"Tak, on je jabłko."
Translation:Yes, he is eating an apple.
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A common variant would be "Tak, on je jabłka".
But some verbs have forms that stress out that an activity is repetitive from time to time, and "to eat" is one of them, so more strictly we can say "Tak, on jada jabłka", which means "Yes, he eats apples (from time to time; sometimes)".
More on that: "Aspect of Verbs in Polish, Verbs of Singular, Multiple and Completed actions" https://forum.duolingo.com/comment/12724322
"Tak, on je jabłko" - "Yes, he is eating an apple" (just any apple). But also, if in previous sentence there was something about some apple, we may assume that it is the same apple: "Yes, he is eating the apple" (that we spoke about). You may also stress it more, using a pronoun "to" (the mentioned, this, this one - singular, neutral gender) or "tamto" (that, the other one - also singular, neutral gender): "Tak, on je to jabłko" - would be "Yes, he is eating the apple" or "Yes, he is eating this apple" (that we spoke about).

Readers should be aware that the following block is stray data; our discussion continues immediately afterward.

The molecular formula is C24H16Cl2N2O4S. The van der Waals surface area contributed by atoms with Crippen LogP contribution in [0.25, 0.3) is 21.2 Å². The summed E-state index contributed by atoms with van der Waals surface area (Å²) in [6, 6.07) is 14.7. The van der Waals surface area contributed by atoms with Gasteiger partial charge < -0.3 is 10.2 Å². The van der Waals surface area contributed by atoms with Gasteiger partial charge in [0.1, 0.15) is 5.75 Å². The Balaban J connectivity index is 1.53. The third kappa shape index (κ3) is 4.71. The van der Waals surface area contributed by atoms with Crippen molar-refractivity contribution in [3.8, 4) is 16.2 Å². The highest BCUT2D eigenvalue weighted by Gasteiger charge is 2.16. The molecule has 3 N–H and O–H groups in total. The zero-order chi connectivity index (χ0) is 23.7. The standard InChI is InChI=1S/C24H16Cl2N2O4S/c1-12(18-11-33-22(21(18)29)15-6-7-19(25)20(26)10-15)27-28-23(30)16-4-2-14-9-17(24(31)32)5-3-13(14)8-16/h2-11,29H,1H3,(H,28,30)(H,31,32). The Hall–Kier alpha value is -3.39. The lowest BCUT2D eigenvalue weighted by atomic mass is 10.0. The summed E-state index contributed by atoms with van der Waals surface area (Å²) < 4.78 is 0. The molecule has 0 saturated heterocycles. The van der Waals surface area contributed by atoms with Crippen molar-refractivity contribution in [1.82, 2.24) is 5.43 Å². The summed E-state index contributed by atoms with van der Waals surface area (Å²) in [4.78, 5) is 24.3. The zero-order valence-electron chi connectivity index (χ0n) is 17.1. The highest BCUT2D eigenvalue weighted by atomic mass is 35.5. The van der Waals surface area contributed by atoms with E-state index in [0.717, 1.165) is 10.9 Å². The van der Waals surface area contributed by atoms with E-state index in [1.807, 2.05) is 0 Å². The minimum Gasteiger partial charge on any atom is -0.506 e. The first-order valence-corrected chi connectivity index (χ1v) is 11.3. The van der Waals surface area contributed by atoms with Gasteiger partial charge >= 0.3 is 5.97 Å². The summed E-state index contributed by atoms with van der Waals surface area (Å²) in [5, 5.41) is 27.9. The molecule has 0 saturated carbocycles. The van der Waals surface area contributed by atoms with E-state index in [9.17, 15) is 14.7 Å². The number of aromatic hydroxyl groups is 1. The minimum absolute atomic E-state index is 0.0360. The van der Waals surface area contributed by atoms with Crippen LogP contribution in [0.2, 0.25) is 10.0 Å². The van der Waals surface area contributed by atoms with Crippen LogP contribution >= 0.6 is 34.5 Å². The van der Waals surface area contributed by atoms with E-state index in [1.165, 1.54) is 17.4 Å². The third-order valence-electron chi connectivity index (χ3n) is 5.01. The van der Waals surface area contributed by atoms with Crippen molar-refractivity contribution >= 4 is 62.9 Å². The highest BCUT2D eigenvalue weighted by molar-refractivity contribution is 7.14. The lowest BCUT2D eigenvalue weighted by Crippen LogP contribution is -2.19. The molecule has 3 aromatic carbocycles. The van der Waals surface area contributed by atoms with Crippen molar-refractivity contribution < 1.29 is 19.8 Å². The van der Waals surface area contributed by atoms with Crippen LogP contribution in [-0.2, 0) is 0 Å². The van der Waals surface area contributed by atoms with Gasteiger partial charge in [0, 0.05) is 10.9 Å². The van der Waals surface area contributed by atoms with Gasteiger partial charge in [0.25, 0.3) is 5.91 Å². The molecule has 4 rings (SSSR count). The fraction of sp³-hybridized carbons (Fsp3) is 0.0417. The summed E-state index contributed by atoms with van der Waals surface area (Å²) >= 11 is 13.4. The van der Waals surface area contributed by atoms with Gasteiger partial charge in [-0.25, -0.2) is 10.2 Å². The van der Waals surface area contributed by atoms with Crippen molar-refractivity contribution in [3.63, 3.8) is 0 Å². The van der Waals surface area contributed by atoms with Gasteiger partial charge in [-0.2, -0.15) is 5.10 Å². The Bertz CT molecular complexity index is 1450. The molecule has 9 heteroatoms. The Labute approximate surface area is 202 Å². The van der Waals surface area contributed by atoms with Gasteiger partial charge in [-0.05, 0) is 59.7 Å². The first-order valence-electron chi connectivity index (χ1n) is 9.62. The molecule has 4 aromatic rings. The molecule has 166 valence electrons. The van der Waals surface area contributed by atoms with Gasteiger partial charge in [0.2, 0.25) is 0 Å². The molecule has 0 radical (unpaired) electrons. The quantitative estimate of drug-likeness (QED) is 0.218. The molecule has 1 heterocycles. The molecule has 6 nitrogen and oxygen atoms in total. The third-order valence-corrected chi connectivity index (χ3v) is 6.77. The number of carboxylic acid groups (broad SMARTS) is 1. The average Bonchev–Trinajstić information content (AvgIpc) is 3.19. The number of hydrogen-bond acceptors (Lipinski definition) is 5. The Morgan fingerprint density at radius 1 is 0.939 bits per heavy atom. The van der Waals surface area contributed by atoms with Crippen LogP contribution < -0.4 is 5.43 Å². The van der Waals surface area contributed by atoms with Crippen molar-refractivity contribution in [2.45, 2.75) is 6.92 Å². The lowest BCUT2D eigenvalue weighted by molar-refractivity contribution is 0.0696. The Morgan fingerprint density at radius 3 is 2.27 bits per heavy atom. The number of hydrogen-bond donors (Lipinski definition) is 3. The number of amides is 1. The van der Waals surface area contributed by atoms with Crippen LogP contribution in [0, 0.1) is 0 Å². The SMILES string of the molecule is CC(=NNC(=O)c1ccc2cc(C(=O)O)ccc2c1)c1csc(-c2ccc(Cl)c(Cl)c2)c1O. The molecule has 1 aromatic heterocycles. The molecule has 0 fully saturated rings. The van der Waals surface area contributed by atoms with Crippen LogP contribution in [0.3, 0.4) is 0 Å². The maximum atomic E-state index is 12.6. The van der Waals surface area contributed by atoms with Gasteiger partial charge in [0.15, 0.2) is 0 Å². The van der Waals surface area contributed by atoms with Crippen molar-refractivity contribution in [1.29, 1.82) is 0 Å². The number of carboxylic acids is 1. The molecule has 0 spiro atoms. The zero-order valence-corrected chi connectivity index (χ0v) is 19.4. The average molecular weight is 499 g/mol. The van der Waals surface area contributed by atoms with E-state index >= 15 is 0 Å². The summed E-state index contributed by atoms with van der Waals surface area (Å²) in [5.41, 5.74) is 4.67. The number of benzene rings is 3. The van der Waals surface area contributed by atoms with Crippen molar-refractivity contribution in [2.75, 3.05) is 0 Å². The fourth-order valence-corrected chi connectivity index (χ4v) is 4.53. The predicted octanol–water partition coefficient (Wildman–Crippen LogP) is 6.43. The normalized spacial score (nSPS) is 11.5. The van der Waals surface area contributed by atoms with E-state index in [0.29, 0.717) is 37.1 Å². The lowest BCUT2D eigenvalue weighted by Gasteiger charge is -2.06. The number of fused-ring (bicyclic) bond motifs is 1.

There is a vast range of pronouns in Polish. In this very case, the demonstrative pronouns are to be used. See also (general) Polish_grammar#Pronouns ; and (detailed): Polish_pronouns or Język_polski_-_zaimki
Also, please note, that in Polish there is no formal distinction between Present Continuous and Simple Present. "Tak, on je jabłka" - "Yes, he is eating apples" (now), "Yes, he eats the apples" (he eats every day the apples that are stored in his pantry), or depending on context may mean "Yes, he eats apples" (but not pears).
The same way for uncountable "Tak, on je ryż" - "Yes, he is eating rice" / "Yes, he eats rice".
I hope I helped. I am not sure If I put it clearly in English...
Well, Polish doesn't have articles, so if "Yes, he eats apple" was a correct English sentence, it would be translated into Polish the same way. But it's not a correct sentence in English without "an" or "the".
Interesting, on my side it shows that your answer should have been rejected.